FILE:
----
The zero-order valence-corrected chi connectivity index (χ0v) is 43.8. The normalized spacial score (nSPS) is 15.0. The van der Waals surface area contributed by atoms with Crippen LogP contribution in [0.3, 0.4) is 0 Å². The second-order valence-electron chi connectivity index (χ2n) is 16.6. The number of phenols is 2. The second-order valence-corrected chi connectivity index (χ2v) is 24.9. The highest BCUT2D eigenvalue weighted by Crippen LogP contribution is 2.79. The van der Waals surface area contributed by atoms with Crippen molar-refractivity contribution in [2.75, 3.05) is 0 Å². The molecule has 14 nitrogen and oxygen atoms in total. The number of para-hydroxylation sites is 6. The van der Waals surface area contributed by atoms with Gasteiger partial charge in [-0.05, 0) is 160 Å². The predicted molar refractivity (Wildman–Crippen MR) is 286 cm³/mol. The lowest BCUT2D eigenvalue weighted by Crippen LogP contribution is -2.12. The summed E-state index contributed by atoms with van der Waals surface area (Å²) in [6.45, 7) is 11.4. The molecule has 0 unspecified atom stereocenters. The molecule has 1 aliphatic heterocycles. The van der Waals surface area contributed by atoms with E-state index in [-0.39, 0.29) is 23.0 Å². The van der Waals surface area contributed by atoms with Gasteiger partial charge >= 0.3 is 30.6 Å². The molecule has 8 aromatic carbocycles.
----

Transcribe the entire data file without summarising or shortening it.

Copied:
The zero-order valence-corrected chi connectivity index (χ0v) is 43.8. The normalized spacial score (nSPS) is 15.0. The van der Waals surface area contributed by atoms with Crippen LogP contribution in [0.3, 0.4) is 0 Å². The second-order valence-electron chi connectivity index (χ2n) is 16.6. The number of phenols is 2. The second-order valence-corrected chi connectivity index (χ2v) is 24.9. The highest BCUT2D eigenvalue weighted by Crippen LogP contribution is 2.79. The van der Waals surface area contributed by atoms with Crippen molar-refractivity contribution in [2.75, 3.05) is 0 Å². The molecule has 14 nitrogen and oxygen atoms in total. The number of para-hydroxylation sites is 6. The van der Waals surface area contributed by atoms with Gasteiger partial charge in [-0.05, 0) is 160 Å². The predicted molar refractivity (Wildman–Crippen MR) is 286 cm³/mol. The lowest BCUT2D eigenvalue weighted by Crippen LogP contribution is -2.12. The summed E-state index contributed by atoms with van der Waals surface area (Å²) in [6.45, 7) is 11.4. The molecule has 0 unspecified atom stereocenters. The molecule has 1 aliphatic heterocycles. The van der Waals surface area contributed by atoms with E-state index in [-0.39, 0.29) is 23.0 Å². The van der Waals surface area contributed by atoms with Gasteiger partial charge >= 0.3 is 30.6 Å². The molecule has 8 aromatic carbocycles.